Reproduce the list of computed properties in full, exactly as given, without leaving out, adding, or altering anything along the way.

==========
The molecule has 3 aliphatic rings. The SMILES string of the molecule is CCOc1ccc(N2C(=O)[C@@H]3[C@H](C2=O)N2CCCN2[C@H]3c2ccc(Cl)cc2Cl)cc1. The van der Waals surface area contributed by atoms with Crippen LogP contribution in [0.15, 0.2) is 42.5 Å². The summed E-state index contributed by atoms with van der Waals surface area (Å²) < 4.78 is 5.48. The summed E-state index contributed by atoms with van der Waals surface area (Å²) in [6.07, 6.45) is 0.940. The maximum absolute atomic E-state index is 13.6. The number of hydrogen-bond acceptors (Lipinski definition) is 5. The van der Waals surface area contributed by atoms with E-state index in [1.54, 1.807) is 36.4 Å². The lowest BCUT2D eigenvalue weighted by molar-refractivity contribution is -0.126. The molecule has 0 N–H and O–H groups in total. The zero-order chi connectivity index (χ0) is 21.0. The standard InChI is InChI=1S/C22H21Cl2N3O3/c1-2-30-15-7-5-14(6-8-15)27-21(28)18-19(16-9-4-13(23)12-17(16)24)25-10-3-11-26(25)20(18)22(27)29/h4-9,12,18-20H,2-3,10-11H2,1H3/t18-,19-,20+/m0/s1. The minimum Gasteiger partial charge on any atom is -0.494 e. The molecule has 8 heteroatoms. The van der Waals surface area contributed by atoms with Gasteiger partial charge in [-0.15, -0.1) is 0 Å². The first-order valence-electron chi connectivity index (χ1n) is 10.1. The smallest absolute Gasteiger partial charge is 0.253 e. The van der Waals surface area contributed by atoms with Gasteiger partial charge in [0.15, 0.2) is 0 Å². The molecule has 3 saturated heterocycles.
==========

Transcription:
The molecule has 3 aliphatic rings. The SMILES string of the molecule is CCOc1ccc(N2C(=O)[C@@H]3[C@H](C2=O)N2CCCN2[C@H]3c2ccc(Cl)cc2Cl)cc1. The van der Waals surface area contributed by atoms with Crippen LogP contribution in [0.15, 0.2) is 42.5 Å². The summed E-state index contributed by atoms with van der Waals surface area (Å²) < 4.78 is 5.48. The summed E-state index contributed by atoms with van der Waals surface area (Å²) in [6.07, 6.45) is 0.940. The maximum absolute atomic E-state index is 13.6. The number of hydrogen-bond acceptors (Lipinski definition) is 5. The van der Waals surface area contributed by atoms with E-state index in [1.54, 1.807) is 36.4 Å². The lowest BCUT2D eigenvalue weighted by molar-refractivity contribution is -0.126. The molecule has 0 N–H and O–H groups in total. The zero-order chi connectivity index (χ0) is 21.0. The standard InChI is InChI=1S/C22H21Cl2N3O3/c1-2-30-15-7-5-14(6-8-15)27-21(28)18-19(16-9-4-13(23)12-17(16)24)25-10-3-11-26(25)20(18)22(27)29/h4-9,12,18-20H,2-3,10-11H2,1H3/t18-,19-,20+/m0/s1. The minimum Gasteiger partial charge on any atom is -0.494 e. The molecule has 8 heteroatoms. The van der Waals surface area contributed by atoms with Gasteiger partial charge in [-0.15, -0.1) is 0 Å². The first-order valence-electron chi connectivity index (χ1n) is 10.1. The smallest absolute Gasteiger partial charge is 0.253 e. The van der Waals surface area contributed by atoms with Gasteiger partial charge in [0.15, 0.2) is 0 Å². The molecule has 3 saturated heterocycles.